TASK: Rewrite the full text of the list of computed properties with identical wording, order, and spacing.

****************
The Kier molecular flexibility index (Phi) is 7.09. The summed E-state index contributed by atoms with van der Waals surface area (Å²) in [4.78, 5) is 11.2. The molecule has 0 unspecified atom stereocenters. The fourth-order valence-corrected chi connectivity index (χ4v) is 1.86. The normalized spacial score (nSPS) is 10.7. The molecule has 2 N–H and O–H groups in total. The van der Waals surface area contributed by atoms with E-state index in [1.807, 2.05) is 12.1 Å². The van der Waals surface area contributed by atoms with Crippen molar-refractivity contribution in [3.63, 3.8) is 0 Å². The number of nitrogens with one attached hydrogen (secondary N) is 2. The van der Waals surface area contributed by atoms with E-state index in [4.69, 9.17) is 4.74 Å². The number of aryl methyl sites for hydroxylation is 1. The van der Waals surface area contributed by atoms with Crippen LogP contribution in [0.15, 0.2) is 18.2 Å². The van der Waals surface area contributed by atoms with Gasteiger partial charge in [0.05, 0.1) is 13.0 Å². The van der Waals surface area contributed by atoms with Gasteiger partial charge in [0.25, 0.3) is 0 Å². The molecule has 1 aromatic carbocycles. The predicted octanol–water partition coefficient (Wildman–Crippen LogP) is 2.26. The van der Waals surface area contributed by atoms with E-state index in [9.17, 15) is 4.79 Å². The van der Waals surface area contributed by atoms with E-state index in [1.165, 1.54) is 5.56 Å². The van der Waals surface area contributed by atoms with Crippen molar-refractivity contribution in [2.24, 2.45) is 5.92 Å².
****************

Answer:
The Kier molecular flexibility index (Phi) is 7.09. The summed E-state index contributed by atoms with van der Waals surface area (Å²) in [4.78, 5) is 11.2. The molecule has 0 unspecified atom stereocenters. The fourth-order valence-corrected chi connectivity index (χ4v) is 1.86. The normalized spacial score (nSPS) is 10.7. The molecule has 2 N–H and O–H groups in total. The van der Waals surface area contributed by atoms with E-state index in [1.807, 2.05) is 12.1 Å². The van der Waals surface area contributed by atoms with Crippen molar-refractivity contribution in [3.63, 3.8) is 0 Å². The number of nitrogens with one attached hydrogen (secondary N) is 2. The van der Waals surface area contributed by atoms with E-state index in [4.69, 9.17) is 4.74 Å². The number of aryl methyl sites for hydroxylation is 1. The van der Waals surface area contributed by atoms with Crippen LogP contribution in [0.15, 0.2) is 18.2 Å². The van der Waals surface area contributed by atoms with Gasteiger partial charge in [0.05, 0.1) is 13.0 Å². The van der Waals surface area contributed by atoms with Gasteiger partial charge in [0.25, 0.3) is 0 Å². The molecule has 1 aromatic carbocycles. The predicted octanol–water partition coefficient (Wildman–Crippen LogP) is 2.26. The van der Waals surface area contributed by atoms with E-state index in [9.17, 15) is 4.79 Å². The van der Waals surface area contributed by atoms with E-state index in [1.165, 1.54) is 5.56 Å². The van der Waals surface area contributed by atoms with Crippen molar-refractivity contribution in [2.24, 2.45) is 5.92 Å².